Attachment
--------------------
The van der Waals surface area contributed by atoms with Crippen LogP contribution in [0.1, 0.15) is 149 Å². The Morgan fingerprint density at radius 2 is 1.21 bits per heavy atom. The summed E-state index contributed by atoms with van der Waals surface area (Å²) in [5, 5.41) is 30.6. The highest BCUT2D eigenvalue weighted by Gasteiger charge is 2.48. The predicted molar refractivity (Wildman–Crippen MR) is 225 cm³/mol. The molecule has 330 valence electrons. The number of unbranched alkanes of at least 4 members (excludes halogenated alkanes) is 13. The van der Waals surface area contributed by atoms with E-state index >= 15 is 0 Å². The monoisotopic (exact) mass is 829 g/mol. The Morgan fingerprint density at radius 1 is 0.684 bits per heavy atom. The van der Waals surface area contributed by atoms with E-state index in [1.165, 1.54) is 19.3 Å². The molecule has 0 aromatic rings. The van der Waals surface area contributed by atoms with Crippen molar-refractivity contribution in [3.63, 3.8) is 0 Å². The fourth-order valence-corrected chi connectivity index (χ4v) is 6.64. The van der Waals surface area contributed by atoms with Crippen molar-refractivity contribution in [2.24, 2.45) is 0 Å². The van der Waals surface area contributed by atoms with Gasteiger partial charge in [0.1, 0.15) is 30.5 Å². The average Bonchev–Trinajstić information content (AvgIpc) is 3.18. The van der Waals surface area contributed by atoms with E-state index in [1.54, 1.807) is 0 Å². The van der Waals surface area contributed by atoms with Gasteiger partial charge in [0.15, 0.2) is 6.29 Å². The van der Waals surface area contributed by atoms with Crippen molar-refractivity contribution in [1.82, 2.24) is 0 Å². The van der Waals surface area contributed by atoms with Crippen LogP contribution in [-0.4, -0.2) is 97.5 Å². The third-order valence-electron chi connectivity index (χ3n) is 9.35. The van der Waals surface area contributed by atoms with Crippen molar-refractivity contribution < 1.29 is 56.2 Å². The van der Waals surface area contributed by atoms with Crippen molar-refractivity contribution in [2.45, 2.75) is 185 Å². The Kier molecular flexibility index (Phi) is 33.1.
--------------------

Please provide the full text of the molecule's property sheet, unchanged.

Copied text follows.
The van der Waals surface area contributed by atoms with Crippen LogP contribution in [0.1, 0.15) is 149 Å². The Morgan fingerprint density at radius 2 is 1.21 bits per heavy atom. The summed E-state index contributed by atoms with van der Waals surface area (Å²) in [5, 5.41) is 30.6. The highest BCUT2D eigenvalue weighted by Gasteiger charge is 2.48. The predicted molar refractivity (Wildman–Crippen MR) is 225 cm³/mol. The molecule has 330 valence electrons. The number of unbranched alkanes of at least 4 members (excludes halogenated alkanes) is 13. The van der Waals surface area contributed by atoms with E-state index >= 15 is 0 Å². The monoisotopic (exact) mass is 829 g/mol. The Morgan fingerprint density at radius 1 is 0.684 bits per heavy atom. The van der Waals surface area contributed by atoms with E-state index in [1.165, 1.54) is 19.3 Å². The molecule has 0 aromatic rings. The van der Waals surface area contributed by atoms with Crippen molar-refractivity contribution in [3.63, 3.8) is 0 Å². The fourth-order valence-corrected chi connectivity index (χ4v) is 6.64. The van der Waals surface area contributed by atoms with Crippen molar-refractivity contribution in [2.24, 2.45) is 0 Å². The van der Waals surface area contributed by atoms with Gasteiger partial charge in [0.1, 0.15) is 30.5 Å². The average Bonchev–Trinajstić information content (AvgIpc) is 3.18. The van der Waals surface area contributed by atoms with E-state index in [1.54, 1.807) is 0 Å². The van der Waals surface area contributed by atoms with Gasteiger partial charge in [0.15, 0.2) is 6.29 Å². The van der Waals surface area contributed by atoms with Crippen molar-refractivity contribution in [1.82, 2.24) is 0 Å². The van der Waals surface area contributed by atoms with Crippen LogP contribution in [-0.4, -0.2) is 97.5 Å². The third-order valence-electron chi connectivity index (χ3n) is 9.35. The van der Waals surface area contributed by atoms with Crippen molar-refractivity contribution < 1.29 is 56.2 Å². The van der Waals surface area contributed by atoms with Crippen molar-refractivity contribution in [2.45, 2.75) is 185 Å². The Kier molecular flexibility index (Phi) is 33.1.